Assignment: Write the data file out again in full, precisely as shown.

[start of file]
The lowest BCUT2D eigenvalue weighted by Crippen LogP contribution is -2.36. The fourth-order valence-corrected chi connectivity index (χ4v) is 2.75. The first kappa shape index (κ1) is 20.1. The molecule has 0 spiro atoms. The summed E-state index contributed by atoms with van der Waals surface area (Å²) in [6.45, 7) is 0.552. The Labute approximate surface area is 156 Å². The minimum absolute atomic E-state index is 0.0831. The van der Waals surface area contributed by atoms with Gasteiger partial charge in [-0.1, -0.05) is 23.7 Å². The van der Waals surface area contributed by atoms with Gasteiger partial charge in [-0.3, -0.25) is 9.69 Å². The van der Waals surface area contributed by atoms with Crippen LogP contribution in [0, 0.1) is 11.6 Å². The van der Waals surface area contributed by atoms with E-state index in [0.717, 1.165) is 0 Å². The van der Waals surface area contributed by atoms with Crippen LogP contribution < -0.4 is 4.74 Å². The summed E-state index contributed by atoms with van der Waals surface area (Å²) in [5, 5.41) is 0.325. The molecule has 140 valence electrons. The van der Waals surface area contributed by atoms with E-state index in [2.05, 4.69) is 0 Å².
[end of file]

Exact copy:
The lowest BCUT2D eigenvalue weighted by Crippen LogP contribution is -2.36. The fourth-order valence-corrected chi connectivity index (χ4v) is 2.75. The first kappa shape index (κ1) is 20.1. The molecule has 0 spiro atoms. The summed E-state index contributed by atoms with van der Waals surface area (Å²) in [6.45, 7) is 0.552. The Labute approximate surface area is 156 Å². The minimum absolute atomic E-state index is 0.0831. The van der Waals surface area contributed by atoms with Gasteiger partial charge in [-0.1, -0.05) is 23.7 Å². The van der Waals surface area contributed by atoms with Gasteiger partial charge in [-0.3, -0.25) is 9.69 Å². The van der Waals surface area contributed by atoms with Crippen LogP contribution in [0, 0.1) is 11.6 Å². The van der Waals surface area contributed by atoms with E-state index in [0.717, 1.165) is 0 Å². The van der Waals surface area contributed by atoms with Crippen LogP contribution < -0.4 is 4.74 Å². The summed E-state index contributed by atoms with van der Waals surface area (Å²) in [5, 5.41) is 0.325. The molecule has 140 valence electrons. The van der Waals surface area contributed by atoms with E-state index in [2.05, 4.69) is 0 Å².